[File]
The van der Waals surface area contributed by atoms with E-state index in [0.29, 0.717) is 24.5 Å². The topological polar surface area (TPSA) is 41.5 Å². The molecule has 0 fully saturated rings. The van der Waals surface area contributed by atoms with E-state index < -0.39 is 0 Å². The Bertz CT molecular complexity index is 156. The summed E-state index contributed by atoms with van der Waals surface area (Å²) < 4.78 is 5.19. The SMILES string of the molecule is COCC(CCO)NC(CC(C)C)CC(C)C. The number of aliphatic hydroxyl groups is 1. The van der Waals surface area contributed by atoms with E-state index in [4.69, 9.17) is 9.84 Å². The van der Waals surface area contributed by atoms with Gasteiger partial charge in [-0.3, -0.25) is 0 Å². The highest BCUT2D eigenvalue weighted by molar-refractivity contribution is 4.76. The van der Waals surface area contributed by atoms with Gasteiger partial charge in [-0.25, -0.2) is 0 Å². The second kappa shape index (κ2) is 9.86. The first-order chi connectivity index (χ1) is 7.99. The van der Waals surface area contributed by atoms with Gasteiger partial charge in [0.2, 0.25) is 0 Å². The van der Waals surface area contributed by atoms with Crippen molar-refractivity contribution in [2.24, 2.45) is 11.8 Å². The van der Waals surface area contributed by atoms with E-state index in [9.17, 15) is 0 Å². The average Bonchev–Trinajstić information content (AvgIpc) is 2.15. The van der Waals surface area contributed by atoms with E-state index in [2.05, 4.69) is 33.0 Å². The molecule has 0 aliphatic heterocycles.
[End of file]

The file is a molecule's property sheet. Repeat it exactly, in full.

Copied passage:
The van der Waals surface area contributed by atoms with E-state index in [0.29, 0.717) is 24.5 Å². The topological polar surface area (TPSA) is 41.5 Å². The molecule has 0 fully saturated rings. The van der Waals surface area contributed by atoms with E-state index < -0.39 is 0 Å². The Bertz CT molecular complexity index is 156. The summed E-state index contributed by atoms with van der Waals surface area (Å²) < 4.78 is 5.19. The SMILES string of the molecule is COCC(CCO)NC(CC(C)C)CC(C)C. The number of aliphatic hydroxyl groups is 1. The van der Waals surface area contributed by atoms with E-state index in [4.69, 9.17) is 9.84 Å². The van der Waals surface area contributed by atoms with Gasteiger partial charge in [-0.3, -0.25) is 0 Å². The highest BCUT2D eigenvalue weighted by molar-refractivity contribution is 4.76. The van der Waals surface area contributed by atoms with Gasteiger partial charge in [-0.25, -0.2) is 0 Å². The second kappa shape index (κ2) is 9.86. The first-order chi connectivity index (χ1) is 7.99. The van der Waals surface area contributed by atoms with Gasteiger partial charge in [0.2, 0.25) is 0 Å². The van der Waals surface area contributed by atoms with Crippen molar-refractivity contribution in [2.24, 2.45) is 11.8 Å². The van der Waals surface area contributed by atoms with E-state index in [9.17, 15) is 0 Å². The average Bonchev–Trinajstić information content (AvgIpc) is 2.15. The van der Waals surface area contributed by atoms with E-state index in [2.05, 4.69) is 33.0 Å². The molecule has 0 aliphatic heterocycles.